Marketed as a multiplatform analytical tool to evaluate speech and facial patterns in order to create visual mapping for authorities and identity suspects, ROXANNE is a new breed of surveillance technology in the process of development and currently being backed by both An Garda Síochána and the PSNI to bring into use.
An acronym for Real time netwOrk, teXt, and speaker ANalytics for combating orgaNized crimE, it was announced in November the Republic’s involvement in the project currently being developed in Switzerland.
A biometrics based platform ostensibly to monitor and crack down on organised crime, an additional application of ROXANNE which its creators advertise freely is the ability to monitor those guilty of alleged hate speech and political extremism.
A product of the EU funded Horizon 2020 to foster new surveillance technology, ROXANNE works across social media sites such as Facebook, YouTube as well as normal telecommunications platforms to identify, categorise, and track faces and voices enabling authorities to paint a more in depth picture of the network being investigated, whether it be in relation to criminal activity or those deemed politically extreme.
Enabling authorities to draw on raw data from a variety of sources and platforms in order to recognise common speech patterns, facial features, and geolocation, the end result is both to identify suspects and paint an intricate picture of the networks being put under the microscope.
Developed at the Swiss Idiap Research Institute, ROXANNE is a transnational collaboration effort between European and Israeli policing agencies as well as some private sector entities. Funded to the tune of €7 million, both An Garda Síochána and the PSNI have contributed €100,000 and €128,000 respectively to the development of the technology expected to come to completion by August 2022.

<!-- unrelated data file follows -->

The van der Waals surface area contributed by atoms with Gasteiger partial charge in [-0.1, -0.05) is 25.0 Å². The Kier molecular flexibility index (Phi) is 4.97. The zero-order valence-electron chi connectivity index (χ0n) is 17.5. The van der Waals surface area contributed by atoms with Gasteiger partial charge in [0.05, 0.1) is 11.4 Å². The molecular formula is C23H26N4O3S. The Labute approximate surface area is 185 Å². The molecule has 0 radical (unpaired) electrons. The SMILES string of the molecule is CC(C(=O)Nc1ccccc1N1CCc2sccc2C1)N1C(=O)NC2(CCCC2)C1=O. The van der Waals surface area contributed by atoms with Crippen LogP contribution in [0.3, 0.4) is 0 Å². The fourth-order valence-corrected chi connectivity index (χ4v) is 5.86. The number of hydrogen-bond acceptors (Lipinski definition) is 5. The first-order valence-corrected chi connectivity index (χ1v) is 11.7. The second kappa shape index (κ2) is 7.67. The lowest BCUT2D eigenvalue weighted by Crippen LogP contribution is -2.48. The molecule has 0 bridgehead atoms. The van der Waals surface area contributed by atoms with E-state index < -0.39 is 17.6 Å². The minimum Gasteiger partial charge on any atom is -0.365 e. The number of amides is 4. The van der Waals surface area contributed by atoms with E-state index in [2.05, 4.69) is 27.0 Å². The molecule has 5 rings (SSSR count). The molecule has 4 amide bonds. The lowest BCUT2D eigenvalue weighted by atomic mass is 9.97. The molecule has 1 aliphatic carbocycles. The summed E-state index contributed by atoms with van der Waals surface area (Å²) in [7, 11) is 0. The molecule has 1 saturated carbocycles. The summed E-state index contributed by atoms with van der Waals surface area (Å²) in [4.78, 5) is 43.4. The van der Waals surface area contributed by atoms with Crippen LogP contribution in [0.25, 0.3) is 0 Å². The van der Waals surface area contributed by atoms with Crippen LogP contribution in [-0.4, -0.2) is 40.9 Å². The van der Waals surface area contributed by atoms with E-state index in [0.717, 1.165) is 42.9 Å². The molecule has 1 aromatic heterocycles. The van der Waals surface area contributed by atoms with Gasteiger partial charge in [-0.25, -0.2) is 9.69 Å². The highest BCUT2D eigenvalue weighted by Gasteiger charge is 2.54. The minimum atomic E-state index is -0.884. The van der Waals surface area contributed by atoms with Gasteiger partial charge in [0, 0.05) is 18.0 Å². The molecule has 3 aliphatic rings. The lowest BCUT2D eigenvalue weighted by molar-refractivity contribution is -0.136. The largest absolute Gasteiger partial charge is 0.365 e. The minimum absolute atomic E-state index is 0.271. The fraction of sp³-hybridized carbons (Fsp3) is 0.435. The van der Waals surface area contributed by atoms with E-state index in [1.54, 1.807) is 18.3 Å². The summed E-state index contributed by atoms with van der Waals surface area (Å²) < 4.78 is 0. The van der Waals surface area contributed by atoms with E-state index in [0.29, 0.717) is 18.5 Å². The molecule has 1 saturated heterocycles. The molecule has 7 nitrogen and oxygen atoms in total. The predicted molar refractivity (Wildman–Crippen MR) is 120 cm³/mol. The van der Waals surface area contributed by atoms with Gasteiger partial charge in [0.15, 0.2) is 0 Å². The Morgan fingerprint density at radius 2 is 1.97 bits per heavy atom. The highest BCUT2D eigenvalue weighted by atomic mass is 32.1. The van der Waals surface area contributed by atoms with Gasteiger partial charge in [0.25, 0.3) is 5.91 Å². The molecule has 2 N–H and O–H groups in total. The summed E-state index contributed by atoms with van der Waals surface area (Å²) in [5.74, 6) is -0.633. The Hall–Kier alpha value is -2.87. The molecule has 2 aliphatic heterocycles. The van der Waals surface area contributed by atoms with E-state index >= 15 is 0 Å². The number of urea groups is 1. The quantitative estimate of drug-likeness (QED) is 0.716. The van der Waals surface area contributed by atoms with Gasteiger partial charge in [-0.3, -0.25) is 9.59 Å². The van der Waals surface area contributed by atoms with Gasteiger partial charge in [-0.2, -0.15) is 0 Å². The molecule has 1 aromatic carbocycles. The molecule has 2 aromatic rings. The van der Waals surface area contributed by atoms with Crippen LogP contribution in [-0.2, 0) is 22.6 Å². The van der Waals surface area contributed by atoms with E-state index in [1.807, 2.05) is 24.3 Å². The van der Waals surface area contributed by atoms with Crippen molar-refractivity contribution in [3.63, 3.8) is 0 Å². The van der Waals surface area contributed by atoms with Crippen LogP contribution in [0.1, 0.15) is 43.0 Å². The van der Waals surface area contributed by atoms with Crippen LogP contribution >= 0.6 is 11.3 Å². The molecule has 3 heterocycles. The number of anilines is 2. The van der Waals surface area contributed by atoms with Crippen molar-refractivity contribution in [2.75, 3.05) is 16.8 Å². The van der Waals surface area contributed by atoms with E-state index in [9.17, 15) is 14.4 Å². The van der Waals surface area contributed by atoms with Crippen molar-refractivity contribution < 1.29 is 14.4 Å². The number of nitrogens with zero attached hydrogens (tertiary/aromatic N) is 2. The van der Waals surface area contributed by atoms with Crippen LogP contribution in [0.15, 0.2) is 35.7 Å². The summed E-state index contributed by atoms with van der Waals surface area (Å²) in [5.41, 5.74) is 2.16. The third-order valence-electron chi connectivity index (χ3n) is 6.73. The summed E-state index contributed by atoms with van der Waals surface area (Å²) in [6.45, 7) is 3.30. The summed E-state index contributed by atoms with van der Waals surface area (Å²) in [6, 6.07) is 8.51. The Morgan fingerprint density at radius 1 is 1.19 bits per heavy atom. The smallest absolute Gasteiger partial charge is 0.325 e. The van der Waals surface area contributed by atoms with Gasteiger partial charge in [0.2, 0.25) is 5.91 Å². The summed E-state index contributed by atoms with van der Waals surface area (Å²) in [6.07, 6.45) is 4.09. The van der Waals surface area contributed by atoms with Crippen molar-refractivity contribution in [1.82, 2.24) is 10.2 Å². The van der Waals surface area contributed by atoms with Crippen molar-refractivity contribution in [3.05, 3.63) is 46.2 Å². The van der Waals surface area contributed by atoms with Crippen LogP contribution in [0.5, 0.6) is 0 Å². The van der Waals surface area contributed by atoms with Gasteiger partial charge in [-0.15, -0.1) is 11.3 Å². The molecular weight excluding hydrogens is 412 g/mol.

Irish participation in the project was confirmed by Minister McEntee under questioning in the Oireachtas from Social Democrat TD Catherine Murphy. In a subsequent statement outlining the state’s involvement with the project, An Garda Síochána released the following statement to the Belfast Telegraph.
“It is important (we) partake in EU projects that strengthen and enhance the capabilities and capacity of Ireland’s national police and security service to combat international and transnational serious and organised crime, in addition to combating threats against the security of the state“
Irish involvement on both sides of the border with ROXANNE received disapproval from left wing TD Richard Boyd Barrett, questioning the inclusion of the Israeli Ministry of Public Security due to their record on human rights. One of the ten law enforcement agencies contributing to ROXANNE, the Israeli government is contributing €138,000… Via – The Burkean